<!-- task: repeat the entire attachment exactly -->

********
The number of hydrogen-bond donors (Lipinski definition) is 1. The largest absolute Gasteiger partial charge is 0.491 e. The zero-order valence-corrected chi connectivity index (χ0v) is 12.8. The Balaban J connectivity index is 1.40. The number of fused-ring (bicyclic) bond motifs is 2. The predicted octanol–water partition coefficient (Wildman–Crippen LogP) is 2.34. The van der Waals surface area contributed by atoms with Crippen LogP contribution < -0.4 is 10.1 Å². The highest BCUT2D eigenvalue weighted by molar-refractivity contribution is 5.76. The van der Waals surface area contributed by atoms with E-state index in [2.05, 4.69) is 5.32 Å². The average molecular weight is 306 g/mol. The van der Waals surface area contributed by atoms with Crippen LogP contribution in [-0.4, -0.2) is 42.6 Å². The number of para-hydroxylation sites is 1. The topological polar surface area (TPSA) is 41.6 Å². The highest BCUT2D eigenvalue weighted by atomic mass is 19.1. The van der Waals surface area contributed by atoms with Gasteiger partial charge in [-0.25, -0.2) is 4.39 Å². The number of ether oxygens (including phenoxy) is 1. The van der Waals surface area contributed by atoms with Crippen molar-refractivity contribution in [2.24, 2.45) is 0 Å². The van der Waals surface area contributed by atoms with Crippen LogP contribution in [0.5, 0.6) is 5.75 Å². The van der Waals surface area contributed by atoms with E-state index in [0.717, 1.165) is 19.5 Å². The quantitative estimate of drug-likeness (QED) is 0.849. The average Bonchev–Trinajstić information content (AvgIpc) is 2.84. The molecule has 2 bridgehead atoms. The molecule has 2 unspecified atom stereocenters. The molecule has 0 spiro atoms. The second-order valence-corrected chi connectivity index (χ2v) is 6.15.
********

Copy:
The number of hydrogen-bond donors (Lipinski definition) is 1. The largest absolute Gasteiger partial charge is 0.491 e. The zero-order valence-corrected chi connectivity index (χ0v) is 12.8. The Balaban J connectivity index is 1.40. The number of fused-ring (bicyclic) bond motifs is 2. The predicted octanol–water partition coefficient (Wildman–Crippen LogP) is 2.34. The van der Waals surface area contributed by atoms with Crippen LogP contribution < -0.4 is 10.1 Å². The highest BCUT2D eigenvalue weighted by molar-refractivity contribution is 5.76. The van der Waals surface area contributed by atoms with E-state index in [2.05, 4.69) is 5.32 Å². The average molecular weight is 306 g/mol. The van der Waals surface area contributed by atoms with Crippen LogP contribution in [-0.4, -0.2) is 42.6 Å². The number of para-hydroxylation sites is 1. The topological polar surface area (TPSA) is 41.6 Å². The highest BCUT2D eigenvalue weighted by atomic mass is 19.1. The van der Waals surface area contributed by atoms with Gasteiger partial charge in [-0.25, -0.2) is 4.39 Å². The number of ether oxygens (including phenoxy) is 1. The van der Waals surface area contributed by atoms with Crippen molar-refractivity contribution in [2.24, 2.45) is 0 Å². The van der Waals surface area contributed by atoms with Crippen LogP contribution in [0.5, 0.6) is 5.75 Å². The van der Waals surface area contributed by atoms with E-state index in [0.717, 1.165) is 19.5 Å². The quantitative estimate of drug-likeness (QED) is 0.849. The average Bonchev–Trinajstić information content (AvgIpc) is 2.84. The molecule has 2 bridgehead atoms. The molecule has 2 unspecified atom stereocenters. The molecule has 0 spiro atoms. The second-order valence-corrected chi connectivity index (χ2v) is 6.15.